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Reference Number EP/V041452/1
Title VTTESS- Variable-Temperature Thermochemical Energy Storage System and Heat Networks for Decarbonising the Buildings Sector
Status Started
Energy Categories ENERGY EFFICIENCY(Residential and commercial) 5%;
OTHER POWER and STORAGE TECHNOLOGIES(Energy storage) 95%;
Research Types Basic and strategic applied research 100%
Science and Technology Fields SOCIAL SCIENCES (Sociology) 10%;
ENGINEERING AND TECHNOLOGY (Mechanical, Aeronautical and Manufacturing Engineering) 75%;
ENGINEERING AND TECHNOLOGY (Architecture and the Built Environment) 15%;
UKERC Cross Cutting Characterisation Sociological economical and environmental impact of energy (Policy and regulation) 10%;
Sociological economical and environmental impact of energy (Consumer attitudes and behaviour) 25%;
Sociological economical and environmental impact of energy (Technology acceptance) 25%;
Sociological economical and environmental impact of energy (Other sociological economical and environmental impact of energy) 40%;
Principal Investigator Professor J Darkwa

Faculty of Engineering
University of Nottingham
Award Type Standard
Funding Source EPSRC
Start Date 01 July 2021
End Date 30 June 2024
Duration 36 months
Total Grant Value £1,354,081
Industrial Sectors Energy
Region East Midlands
Programme Energy : Energy
 
Investigators Principal Investigator Professor J Darkwa , Faculty of Engineering, University of Nottingham (99.991%)
  Other Investigator Dr R Mokaya , Chemistry, University of Nottingham (0.001%)
Dr J Muthuri , Nottingham University Business School, University of Nottingham (0.001%)
Dr H Noke , Nottingham University Business School, University of Nottingham (0.001%)
Dr R Boukhanouf , Faculty of Engineering, University of Nottingham (0.001%)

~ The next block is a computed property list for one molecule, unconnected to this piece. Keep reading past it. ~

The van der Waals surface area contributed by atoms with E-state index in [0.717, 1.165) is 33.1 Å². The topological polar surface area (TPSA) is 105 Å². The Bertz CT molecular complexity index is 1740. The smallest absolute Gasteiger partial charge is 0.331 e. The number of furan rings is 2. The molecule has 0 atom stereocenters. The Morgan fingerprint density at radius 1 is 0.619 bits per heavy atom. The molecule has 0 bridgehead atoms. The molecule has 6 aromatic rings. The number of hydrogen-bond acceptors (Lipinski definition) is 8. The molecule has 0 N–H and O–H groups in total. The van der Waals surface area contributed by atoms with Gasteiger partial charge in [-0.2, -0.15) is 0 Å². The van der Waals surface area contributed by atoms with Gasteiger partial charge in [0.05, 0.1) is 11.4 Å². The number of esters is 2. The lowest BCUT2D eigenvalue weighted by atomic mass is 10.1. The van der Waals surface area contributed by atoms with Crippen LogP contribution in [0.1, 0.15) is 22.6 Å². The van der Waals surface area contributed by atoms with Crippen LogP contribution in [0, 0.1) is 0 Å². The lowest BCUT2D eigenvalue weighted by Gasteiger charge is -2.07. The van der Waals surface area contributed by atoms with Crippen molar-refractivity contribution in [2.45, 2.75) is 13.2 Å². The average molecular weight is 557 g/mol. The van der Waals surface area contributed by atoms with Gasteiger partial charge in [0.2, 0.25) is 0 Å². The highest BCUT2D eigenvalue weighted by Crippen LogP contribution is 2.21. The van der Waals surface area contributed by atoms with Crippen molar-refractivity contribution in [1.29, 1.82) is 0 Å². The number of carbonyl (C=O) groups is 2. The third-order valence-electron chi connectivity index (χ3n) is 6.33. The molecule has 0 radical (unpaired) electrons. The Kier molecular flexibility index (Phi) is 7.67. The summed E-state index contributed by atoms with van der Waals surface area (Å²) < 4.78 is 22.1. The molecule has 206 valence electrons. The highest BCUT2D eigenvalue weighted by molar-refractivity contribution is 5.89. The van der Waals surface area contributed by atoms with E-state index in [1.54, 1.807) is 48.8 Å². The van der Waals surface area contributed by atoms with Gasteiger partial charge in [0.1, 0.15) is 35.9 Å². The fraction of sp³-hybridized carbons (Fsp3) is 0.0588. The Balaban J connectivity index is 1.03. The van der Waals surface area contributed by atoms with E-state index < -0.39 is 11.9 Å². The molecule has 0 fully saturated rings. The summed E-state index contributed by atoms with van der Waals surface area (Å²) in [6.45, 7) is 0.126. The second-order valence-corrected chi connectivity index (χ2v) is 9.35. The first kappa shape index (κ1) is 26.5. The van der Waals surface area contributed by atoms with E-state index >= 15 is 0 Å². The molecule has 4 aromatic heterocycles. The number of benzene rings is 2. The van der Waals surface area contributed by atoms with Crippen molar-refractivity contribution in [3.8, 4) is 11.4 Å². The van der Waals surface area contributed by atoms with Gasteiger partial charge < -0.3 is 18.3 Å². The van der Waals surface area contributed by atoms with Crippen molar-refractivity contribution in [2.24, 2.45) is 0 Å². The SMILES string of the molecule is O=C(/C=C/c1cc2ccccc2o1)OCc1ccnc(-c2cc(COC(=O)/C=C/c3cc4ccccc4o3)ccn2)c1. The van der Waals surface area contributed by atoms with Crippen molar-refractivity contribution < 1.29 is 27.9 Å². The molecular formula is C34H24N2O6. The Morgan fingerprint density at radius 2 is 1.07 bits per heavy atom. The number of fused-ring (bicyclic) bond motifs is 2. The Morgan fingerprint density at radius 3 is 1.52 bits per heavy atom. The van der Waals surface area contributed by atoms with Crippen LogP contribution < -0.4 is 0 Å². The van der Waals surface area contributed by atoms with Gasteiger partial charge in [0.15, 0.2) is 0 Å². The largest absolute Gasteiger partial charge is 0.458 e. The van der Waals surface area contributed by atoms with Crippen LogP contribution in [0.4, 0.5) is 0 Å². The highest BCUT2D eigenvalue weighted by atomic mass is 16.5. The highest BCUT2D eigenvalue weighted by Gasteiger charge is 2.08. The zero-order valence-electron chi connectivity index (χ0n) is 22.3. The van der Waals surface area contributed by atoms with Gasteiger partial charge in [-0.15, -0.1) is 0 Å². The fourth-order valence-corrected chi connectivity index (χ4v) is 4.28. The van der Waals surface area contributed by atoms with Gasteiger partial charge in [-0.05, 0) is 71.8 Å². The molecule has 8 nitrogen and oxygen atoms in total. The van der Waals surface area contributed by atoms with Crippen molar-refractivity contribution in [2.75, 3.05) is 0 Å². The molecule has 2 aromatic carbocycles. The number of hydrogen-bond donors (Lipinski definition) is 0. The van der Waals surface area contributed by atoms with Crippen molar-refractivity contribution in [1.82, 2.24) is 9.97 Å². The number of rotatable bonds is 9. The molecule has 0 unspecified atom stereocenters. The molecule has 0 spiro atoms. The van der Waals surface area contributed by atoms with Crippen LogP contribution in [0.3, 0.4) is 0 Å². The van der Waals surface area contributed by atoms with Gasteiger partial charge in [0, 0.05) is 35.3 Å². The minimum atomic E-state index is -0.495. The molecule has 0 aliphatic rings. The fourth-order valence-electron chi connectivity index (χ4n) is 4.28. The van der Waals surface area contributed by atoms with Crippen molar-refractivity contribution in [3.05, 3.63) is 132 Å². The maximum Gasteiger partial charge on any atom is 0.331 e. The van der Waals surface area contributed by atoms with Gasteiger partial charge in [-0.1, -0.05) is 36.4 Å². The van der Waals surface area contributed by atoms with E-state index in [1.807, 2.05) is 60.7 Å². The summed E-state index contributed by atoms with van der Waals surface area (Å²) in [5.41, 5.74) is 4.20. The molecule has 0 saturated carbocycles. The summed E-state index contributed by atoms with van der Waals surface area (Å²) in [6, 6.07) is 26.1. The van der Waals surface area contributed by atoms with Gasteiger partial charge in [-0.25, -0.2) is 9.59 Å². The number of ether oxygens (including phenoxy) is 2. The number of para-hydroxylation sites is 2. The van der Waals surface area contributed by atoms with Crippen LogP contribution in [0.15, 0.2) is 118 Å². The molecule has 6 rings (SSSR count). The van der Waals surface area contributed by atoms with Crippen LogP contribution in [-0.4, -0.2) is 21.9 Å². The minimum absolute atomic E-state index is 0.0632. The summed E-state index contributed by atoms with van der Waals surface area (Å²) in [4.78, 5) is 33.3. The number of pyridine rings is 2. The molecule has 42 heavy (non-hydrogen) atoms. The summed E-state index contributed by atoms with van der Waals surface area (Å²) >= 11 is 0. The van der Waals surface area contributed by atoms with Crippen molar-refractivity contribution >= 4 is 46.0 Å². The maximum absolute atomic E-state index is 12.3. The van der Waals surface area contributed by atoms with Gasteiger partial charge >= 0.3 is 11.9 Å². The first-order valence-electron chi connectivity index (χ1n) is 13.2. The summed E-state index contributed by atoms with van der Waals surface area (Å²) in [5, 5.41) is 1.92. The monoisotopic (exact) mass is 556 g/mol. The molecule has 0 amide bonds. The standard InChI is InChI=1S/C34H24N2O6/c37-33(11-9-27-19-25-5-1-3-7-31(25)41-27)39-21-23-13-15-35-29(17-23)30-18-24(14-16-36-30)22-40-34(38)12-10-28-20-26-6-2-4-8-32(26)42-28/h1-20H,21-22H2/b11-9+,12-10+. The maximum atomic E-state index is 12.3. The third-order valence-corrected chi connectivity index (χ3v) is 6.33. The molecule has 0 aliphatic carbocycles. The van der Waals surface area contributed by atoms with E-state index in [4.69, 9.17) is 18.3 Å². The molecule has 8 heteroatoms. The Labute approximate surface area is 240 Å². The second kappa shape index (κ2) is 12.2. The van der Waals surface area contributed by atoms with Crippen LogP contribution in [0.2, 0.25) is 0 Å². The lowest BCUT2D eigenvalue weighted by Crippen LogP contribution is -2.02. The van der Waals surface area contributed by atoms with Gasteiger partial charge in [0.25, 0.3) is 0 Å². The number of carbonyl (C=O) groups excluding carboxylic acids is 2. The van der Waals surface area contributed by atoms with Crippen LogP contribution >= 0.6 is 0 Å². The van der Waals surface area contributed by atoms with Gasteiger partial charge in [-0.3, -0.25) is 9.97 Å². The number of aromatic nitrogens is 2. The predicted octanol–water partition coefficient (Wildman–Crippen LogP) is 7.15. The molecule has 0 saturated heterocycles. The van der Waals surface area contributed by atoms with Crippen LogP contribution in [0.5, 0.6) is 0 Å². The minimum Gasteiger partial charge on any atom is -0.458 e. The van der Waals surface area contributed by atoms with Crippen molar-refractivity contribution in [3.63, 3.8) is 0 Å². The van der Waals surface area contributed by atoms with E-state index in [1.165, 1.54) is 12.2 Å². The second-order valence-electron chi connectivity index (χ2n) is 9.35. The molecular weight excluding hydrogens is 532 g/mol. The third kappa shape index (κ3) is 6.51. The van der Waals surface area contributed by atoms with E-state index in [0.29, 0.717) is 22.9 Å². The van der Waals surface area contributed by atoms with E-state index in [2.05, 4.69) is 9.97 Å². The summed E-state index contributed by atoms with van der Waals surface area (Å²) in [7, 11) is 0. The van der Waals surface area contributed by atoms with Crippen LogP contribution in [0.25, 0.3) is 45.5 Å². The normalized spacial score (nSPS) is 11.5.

Dr A Laybourn , Faculty of Engineering, University of Nottingham (0.001%)
Dr K Robertson , Faculty of Engineering, University of Nottingham (0.001%)
Dr J S Calautit , Faculty of Engineering, University of Nottingham (0.001%)
Dr EO Turner , College of Business and Social Sciences, Aston University (0.001%)
Dr Y Miao , College of Business and Social Sciences, Aston University (0.001%)
  Industrial Collaborator Project Contact , Nottingham City Council (0.000%)
Project Contact , Hubl Logistics Ltd (0.000%)
Project Contact , NRG Sense Limited (0.000%)
Project Contact , Sustainable Direction Ltd (0.000%)
Web Site
Objectives
Abstract Over half of all energy consumption in the UK is for meeting thermal demand, with the buildings sector accounting for around 44%. Direct and indirect greenhouse gas emissions from buildings alone accounted for 26% of the UK total in 2019. In order to decarbonise the supply side of the buildings sector, low carbon and zero carbon heating systems need to be developed to replace fossil-fuelled systems. There are many potential candidates, such as geothermal and solar-thermal, industrial, and commercial waste heat and heat pumps. However, the variable nature of the low-zero carbon sources, both short term (daily) and long term (seasonal), and mismatches between needs and availability of energy, make decarbonisation difficult to achieve at the individual building level. District heating (DH) systems in urban settings (industrial and domestic) are ideally placed to provide the infrastructure to match the demand from individual buildings via transient low/zero carbon sources, but require suitable energy storage facilities that can operate over a range of source temperatures. Currently, just over 7% of DH systems in the UK use hot water storage. Fluidised bed thermochemical energy storage (TCES) system using water circulation through inorganic oxides has great potential for storage at high energy densities. It can be designed for operation at variable temperatures. It can retain the energy in its absorbed state, with near-zero losses and so potentially allowing storage inter-seasonally, e.g. storing solar energy in summer during low demand and discharging in winter during high demand. DH integrated with TCES will significantly contribute to decarbonisation of the built environment, addressing issues of fuel poverty and pollution. However, its success depends not only on technical capacities but also on the systemic inter-dependencies between macro (national), meso (regional) and micro (local) level actors. DH is a context-specific energy service where a coalition of these actors are essential, and social and environmental criteria must be incorporated in the decision-making process. As DH is a multi-building technology, for residential application, community engagement and integration of citizens in the decision process, taking into account of the above elements, are critical to ensure a pathway to success. We will therefore develop a co-design framework to better understand socio-political, organisational, economic, and technical factors associated with TCES-DH system in order to foster a community of practice between actors on all levels
Publications (none)
Final Report (none)
Added to Database 07/10/21